By Rich Sena
KCRP Legislation Chairman
By now we should have learned if there were any winners in this week’s $1.3 billion “Powerball” jackpot that captivated much of America.
I myself got caught up in the act, as I waited behind ten people in line at a local convenience store, with most shoppers not purchasing gas, milk, or a newspaper, but opting only for a chance at winning the large bonanza.
This got me thinking as to why exactly Texas, or any other state for that matter, is in the gambling business. The reasoning goes back many years, as states were looking for new ways to fund government programs. Quite often states would promise that all net proceeds would go to education, a worthwhile cause, but somehow those lines of dedicated funds have often become blurred and the money just ends up funding overall government growth.
Another rationale was that government run gambling was preferable to that controlled by organized crime, long the dominant player in games of chance. I guess states decided that if you can’t beat them, join them.
As we know, both illegal and legal gambling existed long before state lotteries began. In my hometown, most folks seemed to know where to go if you wanted to place a bet on the “daily number;” such locations included stationary or tobacco stores, delicatessens, and even barber shops. Gamblers liked the fact that any money they won was paid in cash, with no paper trail, thus avoiding income taxes. Later in life, I found out that the gentleman who cut my hair for many years had a side business of selling bets for the “daily number.” The “numbers runners” would visit him daily to collect the money; his remuneration came from a modest “administrative fee.” He told me that this paid for his annual family vacation to Florida, and mentioned that this side business didn’t seem to bother his customers, which included both the city’s longtime mayor and police commissioner!
Still, I have to question whether it sets a good example for a state to be in the gambling business. After all, quite often it is people who can least afford to lose money that spend a disproportionate amount of their hard earned income on lotteries and games of chance.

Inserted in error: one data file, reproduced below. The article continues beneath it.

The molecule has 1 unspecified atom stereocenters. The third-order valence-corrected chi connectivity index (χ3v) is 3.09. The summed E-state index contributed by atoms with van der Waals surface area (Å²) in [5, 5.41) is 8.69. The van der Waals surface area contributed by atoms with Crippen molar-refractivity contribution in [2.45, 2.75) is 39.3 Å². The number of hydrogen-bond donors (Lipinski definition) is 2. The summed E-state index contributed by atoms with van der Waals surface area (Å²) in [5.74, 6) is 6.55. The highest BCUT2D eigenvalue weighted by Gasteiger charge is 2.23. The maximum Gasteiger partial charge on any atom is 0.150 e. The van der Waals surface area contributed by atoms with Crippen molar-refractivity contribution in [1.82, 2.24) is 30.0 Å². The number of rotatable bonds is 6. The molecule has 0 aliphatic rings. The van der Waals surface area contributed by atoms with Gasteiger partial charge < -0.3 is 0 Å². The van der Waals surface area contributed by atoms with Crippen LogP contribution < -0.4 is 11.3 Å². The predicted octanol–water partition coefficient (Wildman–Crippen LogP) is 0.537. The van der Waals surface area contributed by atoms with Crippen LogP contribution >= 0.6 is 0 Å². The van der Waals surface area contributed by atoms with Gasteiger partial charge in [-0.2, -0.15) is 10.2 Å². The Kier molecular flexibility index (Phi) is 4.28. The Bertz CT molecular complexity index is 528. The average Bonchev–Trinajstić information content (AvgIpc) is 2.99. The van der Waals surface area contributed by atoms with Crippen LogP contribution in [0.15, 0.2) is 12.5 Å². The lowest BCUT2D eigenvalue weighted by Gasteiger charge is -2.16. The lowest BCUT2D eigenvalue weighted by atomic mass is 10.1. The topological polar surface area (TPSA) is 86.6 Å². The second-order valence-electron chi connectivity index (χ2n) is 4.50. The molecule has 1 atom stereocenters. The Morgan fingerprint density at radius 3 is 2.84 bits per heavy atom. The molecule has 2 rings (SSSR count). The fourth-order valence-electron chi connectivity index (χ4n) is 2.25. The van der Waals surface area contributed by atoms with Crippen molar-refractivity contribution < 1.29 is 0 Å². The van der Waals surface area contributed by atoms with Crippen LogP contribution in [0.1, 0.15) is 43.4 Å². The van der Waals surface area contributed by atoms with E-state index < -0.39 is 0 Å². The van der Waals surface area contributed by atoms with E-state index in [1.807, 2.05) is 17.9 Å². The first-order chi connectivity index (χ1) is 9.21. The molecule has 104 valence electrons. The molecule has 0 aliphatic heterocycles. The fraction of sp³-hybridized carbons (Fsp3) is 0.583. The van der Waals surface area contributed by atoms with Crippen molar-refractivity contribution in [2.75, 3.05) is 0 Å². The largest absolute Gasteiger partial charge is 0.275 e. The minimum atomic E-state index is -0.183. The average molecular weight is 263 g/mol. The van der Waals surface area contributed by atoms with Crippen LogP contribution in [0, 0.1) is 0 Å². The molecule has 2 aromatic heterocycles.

One day I parked next to a woman who was driving a rather old, beat up car. Its muffler was belching out air polluting fumes, had many dings and dents, and had several cracked windows. I could only assume that she did not have the money to purchase a newer vehicle. She went into the convenience store to buy cigarettes and spent $20 on lotto games. I did some quick calculating to figure that if she spends $25/week on cigarettes and $20 on lotto, this totals about $2300/year. Imagine if she invested that $2300/year and averaged a 5% annual return. Over a forty-year career, she could accumulate over $278,000, which translates to a $1200/month annuity, which is roughly what the average American retiree receives from Social Security.
Making better lifestyle choices would solve both many of our nations and its families’ financial challenges. I’m no advocate of telling people how to live their lives; I simply question whether the state ought to be promoting vices that could be a detriment to its citizens’ futures. State sponsored lotteries and gambling is one such vice.
That there are occasional big lottery winners does not eliminate the losses to the overwhelming majority of people. Remember, in gambling, the house rigs the deck to win. So does the state. As a youth I could never imagine the state becoming the biggest bookie of them all. I find this troubling.
Also troubling is the impacted lives of many lottery winners. A December 18, 2013 article in Forbes Magazine shares many stories of both happy and unhappy endings to lottery winners; some made good choices and investments, including philanthropy, while many others were dead broke within a few years.
I’m not trying to kill anyone’s joy over placing the occasional bet. I’ve been to Las Vegas myself several times, but always plan and limit what I am willing to lose, writing it off as entertainment. If I win, so much the better. But counting on gambling to provide for a secure future is not a wise move. Seeing the state profit from promoting such lifestyles is not government at its best.